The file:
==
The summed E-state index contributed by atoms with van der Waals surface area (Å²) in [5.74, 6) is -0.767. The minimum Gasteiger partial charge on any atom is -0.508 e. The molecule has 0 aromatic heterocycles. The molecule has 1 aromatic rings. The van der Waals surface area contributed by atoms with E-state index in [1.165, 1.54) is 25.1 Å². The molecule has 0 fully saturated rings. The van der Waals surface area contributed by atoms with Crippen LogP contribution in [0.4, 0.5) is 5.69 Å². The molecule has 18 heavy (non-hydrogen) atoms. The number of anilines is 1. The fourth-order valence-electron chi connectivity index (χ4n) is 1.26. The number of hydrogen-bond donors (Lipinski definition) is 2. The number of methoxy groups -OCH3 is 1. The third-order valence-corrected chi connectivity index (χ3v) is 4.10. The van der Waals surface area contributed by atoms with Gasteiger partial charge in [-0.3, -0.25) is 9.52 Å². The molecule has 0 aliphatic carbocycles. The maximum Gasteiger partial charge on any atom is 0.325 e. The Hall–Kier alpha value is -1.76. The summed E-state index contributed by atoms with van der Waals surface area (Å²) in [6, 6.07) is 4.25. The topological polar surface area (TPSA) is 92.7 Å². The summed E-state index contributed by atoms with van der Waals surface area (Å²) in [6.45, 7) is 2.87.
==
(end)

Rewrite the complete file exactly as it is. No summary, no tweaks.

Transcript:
The summed E-state index contributed by atoms with van der Waals surface area (Å²) in [5.74, 6) is -0.767. The minimum Gasteiger partial charge on any atom is -0.508 e. The molecule has 0 aromatic heterocycles. The molecule has 1 aromatic rings. The van der Waals surface area contributed by atoms with E-state index in [1.165, 1.54) is 25.1 Å². The molecule has 0 fully saturated rings. The van der Waals surface area contributed by atoms with Crippen LogP contribution in [0.4, 0.5) is 5.69 Å². The molecule has 18 heavy (non-hydrogen) atoms. The number of anilines is 1. The fourth-order valence-electron chi connectivity index (χ4n) is 1.26. The number of hydrogen-bond donors (Lipinski definition) is 2. The number of methoxy groups -OCH3 is 1. The third-order valence-corrected chi connectivity index (χ3v) is 4.10. The van der Waals surface area contributed by atoms with Gasteiger partial charge in [-0.3, -0.25) is 9.52 Å². The molecule has 0 aliphatic carbocycles. The maximum Gasteiger partial charge on any atom is 0.325 e. The Hall–Kier alpha value is -1.76. The summed E-state index contributed by atoms with van der Waals surface area (Å²) in [6, 6.07) is 4.25. The topological polar surface area (TPSA) is 92.7 Å². The summed E-state index contributed by atoms with van der Waals surface area (Å²) in [6.45, 7) is 2.87.